Fig. 2
figure 2

Longitudinal study sample flow

The stability in headache diagnosis was examined descriptively by evaluating the proportion of individuals whose headache diagnosis was maintained across all waves (Table 1). The variation in headache diagnosis was examined by evaluating the proportion of individuals who had at least one wave with the alternative diagnosis. Among the 5464 respondents with EM at baseline providing four or five waves of data, 5048 (92.4%) had EM at all waves and 416 (7.6%) had CM in at least one wave. Among 526 respondents with CM at baseline providing four or five waves of data, 140 had CM at every wave (26.6%) and 386 (73.4%) had EM for at least one wave.

Table 1 Baseline headache status stability stratified on waves of study participation

We modeled headache days per month at three-month intervals using linear, quadratic and cubic polynomial trends for time as well as measures of headache status. In these models, each individual subject is a random effect while the fixed effects represent average trends. As seen in Table 2, relatively large random-effect variances were observed for the polynomial trend terms, including the intercept (0.82), linear trend (0.17), and quadratic trend (0.09), as well as the negative binomial scaling variance parameter (0.09). These random effects reflect the substantial individual variation in monthly headache days. Plots of headache days at an individual-level revealed substantial subject-specific differences and striking curvatures (Additional file 1: Figure. S1). In addition, many fixed-effect estimates were statistically significant. The significant linear trend by headache status interaction indicated that headache days per wave changed differently for those with EM vs CM. Headache days per wave decreased slightly in the EM group and increased slightly in the CM group. This difference in change resulted in a rate of headache day increase of 19% more per wave for CM compared to EM (rate ratio [RR], 1.19; 95% CI 1.13–1.26).

Table 2 Unadjusted model for headache days per month for persons with EM and CM

In Table 3, we augmented the unadjusted model with a set of covariates which diminished the random-effect variance estimates compared with the unadjusted model, particularly the baseline variance (intercept random effect). After adjustment, the random effect variance estimates for the intercept was 0.52, with limited or no reductions in the linear trend variance (0.15), quadratic trend variance (0.09), and the negative binomial scaling variance (0.08) (Table 3). Nearly all fixed effects were statistically significant in the final model. After adjustment, the headache status by linear trend interactions revealed that headache days per month increased 26% more per wave for CM compared to EM (RR, 1.26; 95% CI, 1.20–1.33). Figure 3 demonstrates how closely predicted values reproduced observed variation and oscillation for subjects. Although the predicted values are shrunken toward the mean relative to the observed values, they recover the observed value oscillations quite well. Figure 4 presents a plot of the EM- and CM-specific longitudinal trajectories characterizing this interaction. One can see that headache frequency for EM diminishes over time. In contrast, headache frequency oscillates for CM, but the overall trend is one of subtle increase. The reported rate ratios of 1.19 and 1.26 (adjusted) arise from this difference between headache frequency decreasing over time for EM while increasing over time for CM.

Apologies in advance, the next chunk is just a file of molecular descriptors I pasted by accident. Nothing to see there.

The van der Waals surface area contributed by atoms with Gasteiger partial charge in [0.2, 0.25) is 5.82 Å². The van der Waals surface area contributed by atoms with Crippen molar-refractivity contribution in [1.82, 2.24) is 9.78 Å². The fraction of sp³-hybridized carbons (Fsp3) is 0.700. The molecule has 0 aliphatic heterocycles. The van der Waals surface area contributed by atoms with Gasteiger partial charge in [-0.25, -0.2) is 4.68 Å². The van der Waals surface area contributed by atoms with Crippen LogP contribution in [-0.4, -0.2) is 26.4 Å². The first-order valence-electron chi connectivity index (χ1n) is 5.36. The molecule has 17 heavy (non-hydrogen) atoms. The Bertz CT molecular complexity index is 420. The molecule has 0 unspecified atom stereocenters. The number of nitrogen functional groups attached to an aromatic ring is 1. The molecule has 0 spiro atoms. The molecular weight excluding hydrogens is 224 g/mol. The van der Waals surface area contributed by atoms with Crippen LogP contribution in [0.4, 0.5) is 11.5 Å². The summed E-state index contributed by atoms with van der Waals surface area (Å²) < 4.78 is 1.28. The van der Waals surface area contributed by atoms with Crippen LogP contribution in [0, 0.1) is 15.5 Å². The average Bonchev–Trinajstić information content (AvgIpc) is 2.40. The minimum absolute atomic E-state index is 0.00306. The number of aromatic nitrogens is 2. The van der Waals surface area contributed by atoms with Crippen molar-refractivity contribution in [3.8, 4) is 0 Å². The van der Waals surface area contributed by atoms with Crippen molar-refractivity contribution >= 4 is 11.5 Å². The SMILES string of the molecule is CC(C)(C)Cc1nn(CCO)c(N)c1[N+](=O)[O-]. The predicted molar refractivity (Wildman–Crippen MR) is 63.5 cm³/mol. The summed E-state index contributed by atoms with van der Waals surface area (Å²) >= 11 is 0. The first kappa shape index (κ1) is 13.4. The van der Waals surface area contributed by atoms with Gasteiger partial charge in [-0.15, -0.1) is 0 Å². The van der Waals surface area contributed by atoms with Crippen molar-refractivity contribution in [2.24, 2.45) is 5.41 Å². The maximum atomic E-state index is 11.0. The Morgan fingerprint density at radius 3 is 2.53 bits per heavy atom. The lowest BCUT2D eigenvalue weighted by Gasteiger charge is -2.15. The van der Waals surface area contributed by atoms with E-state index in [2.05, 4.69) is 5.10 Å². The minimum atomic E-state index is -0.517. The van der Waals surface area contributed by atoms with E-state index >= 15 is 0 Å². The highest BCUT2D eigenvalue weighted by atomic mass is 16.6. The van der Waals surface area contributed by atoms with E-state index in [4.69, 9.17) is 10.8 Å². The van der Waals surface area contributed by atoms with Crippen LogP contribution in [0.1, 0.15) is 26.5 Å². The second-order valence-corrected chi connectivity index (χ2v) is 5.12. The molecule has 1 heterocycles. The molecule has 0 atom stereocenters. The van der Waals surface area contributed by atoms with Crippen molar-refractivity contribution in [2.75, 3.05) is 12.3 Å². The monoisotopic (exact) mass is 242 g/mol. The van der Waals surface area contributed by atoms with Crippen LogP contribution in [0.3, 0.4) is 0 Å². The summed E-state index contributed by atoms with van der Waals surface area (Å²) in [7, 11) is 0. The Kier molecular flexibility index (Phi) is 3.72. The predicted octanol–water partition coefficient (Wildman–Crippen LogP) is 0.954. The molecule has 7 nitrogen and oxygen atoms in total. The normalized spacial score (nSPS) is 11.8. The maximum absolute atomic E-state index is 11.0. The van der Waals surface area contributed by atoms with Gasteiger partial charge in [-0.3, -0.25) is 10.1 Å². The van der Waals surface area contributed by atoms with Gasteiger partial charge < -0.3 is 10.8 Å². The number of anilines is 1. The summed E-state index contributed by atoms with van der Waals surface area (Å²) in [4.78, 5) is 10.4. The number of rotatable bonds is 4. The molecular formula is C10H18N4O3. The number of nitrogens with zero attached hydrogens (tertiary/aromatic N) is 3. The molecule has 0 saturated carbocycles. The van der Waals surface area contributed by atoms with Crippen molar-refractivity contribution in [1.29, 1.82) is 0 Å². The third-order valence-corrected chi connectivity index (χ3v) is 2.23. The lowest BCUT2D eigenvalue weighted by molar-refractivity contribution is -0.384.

Table 3 Final adjusted and trimmed model for headache days per montha
Fig. 3
figure 3

Observed monthly headache frequency over 15 months compared with that predicted using IBLUP = approach HAFREQ = observed monthly headache frequency: IBLUP = inverse link function best linear unbiased predictor

Fig. 4
figure 4

Episodic- and chronic migraine-specific longitudinal trajectories. Time by chronic migraine interaction plot


This study demonstrates that in persons with migraine assessed at three-month intervals, there are frequent transitions between CM and EM with substantial within-person variation in the number of headache days per month over the course of 15 months. Random-effect variance estimates demonstrated that there was significant temporal variability in headache days, both within and between the EM and CM populations. We observed statistically significant increases in headache frequency for CM relative to EM over time, both before and after adjustment for potential confounders. The high rates of transition between EM and CM have implications for headache classification and diagnosis, epidemiologic studies and clinical trial design.